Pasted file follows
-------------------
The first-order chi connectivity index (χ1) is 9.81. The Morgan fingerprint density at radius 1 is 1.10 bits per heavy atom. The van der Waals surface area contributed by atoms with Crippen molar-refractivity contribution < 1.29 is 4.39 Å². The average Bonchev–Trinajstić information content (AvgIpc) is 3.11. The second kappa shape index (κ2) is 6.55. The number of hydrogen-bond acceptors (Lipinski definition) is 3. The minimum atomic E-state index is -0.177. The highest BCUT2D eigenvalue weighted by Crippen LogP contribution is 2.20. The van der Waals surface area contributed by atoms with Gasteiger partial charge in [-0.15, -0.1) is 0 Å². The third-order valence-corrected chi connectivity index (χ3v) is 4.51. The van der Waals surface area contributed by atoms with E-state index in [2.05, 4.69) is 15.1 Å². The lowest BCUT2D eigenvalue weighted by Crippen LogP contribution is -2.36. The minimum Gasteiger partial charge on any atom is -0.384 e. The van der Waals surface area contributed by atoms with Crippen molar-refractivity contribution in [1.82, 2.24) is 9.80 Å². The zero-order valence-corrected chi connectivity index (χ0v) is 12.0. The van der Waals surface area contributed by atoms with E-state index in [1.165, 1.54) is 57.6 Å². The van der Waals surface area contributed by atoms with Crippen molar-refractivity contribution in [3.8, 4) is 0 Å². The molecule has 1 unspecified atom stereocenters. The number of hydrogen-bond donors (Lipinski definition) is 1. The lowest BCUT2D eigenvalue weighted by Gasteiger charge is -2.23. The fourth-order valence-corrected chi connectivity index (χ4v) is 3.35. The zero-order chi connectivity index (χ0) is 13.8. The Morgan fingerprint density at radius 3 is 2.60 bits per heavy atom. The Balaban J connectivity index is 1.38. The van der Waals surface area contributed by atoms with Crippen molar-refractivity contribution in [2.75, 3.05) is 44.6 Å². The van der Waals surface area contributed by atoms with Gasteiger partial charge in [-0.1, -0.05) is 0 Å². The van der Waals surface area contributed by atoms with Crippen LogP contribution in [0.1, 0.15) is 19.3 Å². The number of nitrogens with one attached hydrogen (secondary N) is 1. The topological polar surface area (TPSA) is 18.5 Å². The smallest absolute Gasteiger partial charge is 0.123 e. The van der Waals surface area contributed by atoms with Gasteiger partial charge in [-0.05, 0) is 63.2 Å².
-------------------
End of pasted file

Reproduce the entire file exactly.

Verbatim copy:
The first-order chi connectivity index (χ1) is 9.81. The Morgan fingerprint density at radius 1 is 1.10 bits per heavy atom. The van der Waals surface area contributed by atoms with Crippen molar-refractivity contribution < 1.29 is 4.39 Å². The average Bonchev–Trinajstić information content (AvgIpc) is 3.11. The second kappa shape index (κ2) is 6.55. The number of hydrogen-bond acceptors (Lipinski definition) is 3. The minimum atomic E-state index is -0.177. The highest BCUT2D eigenvalue weighted by Crippen LogP contribution is 2.20. The van der Waals surface area contributed by atoms with Gasteiger partial charge in [-0.15, -0.1) is 0 Å². The third-order valence-corrected chi connectivity index (χ3v) is 4.51. The van der Waals surface area contributed by atoms with E-state index in [2.05, 4.69) is 15.1 Å². The lowest BCUT2D eigenvalue weighted by Crippen LogP contribution is -2.36. The minimum Gasteiger partial charge on any atom is -0.384 e. The van der Waals surface area contributed by atoms with Crippen molar-refractivity contribution in [1.82, 2.24) is 9.80 Å². The zero-order valence-corrected chi connectivity index (χ0v) is 12.0. The van der Waals surface area contributed by atoms with E-state index in [1.165, 1.54) is 57.6 Å². The van der Waals surface area contributed by atoms with Crippen molar-refractivity contribution in [3.8, 4) is 0 Å². The molecule has 1 unspecified atom stereocenters. The number of hydrogen-bond donors (Lipinski definition) is 1. The lowest BCUT2D eigenvalue weighted by Gasteiger charge is -2.23. The fourth-order valence-corrected chi connectivity index (χ4v) is 3.35. The zero-order chi connectivity index (χ0) is 13.8. The Morgan fingerprint density at radius 3 is 2.60 bits per heavy atom. The Balaban J connectivity index is 1.38. The van der Waals surface area contributed by atoms with Crippen molar-refractivity contribution in [2.75, 3.05) is 44.6 Å². The van der Waals surface area contributed by atoms with Gasteiger partial charge in [-0.1, -0.05) is 0 Å². The van der Waals surface area contributed by atoms with Crippen LogP contribution in [0.1, 0.15) is 19.3 Å². The number of nitrogens with one attached hydrogen (secondary N) is 1. The topological polar surface area (TPSA) is 18.5 Å². The smallest absolute Gasteiger partial charge is 0.123 e. The van der Waals surface area contributed by atoms with Gasteiger partial charge in [-0.05, 0) is 63.2 Å².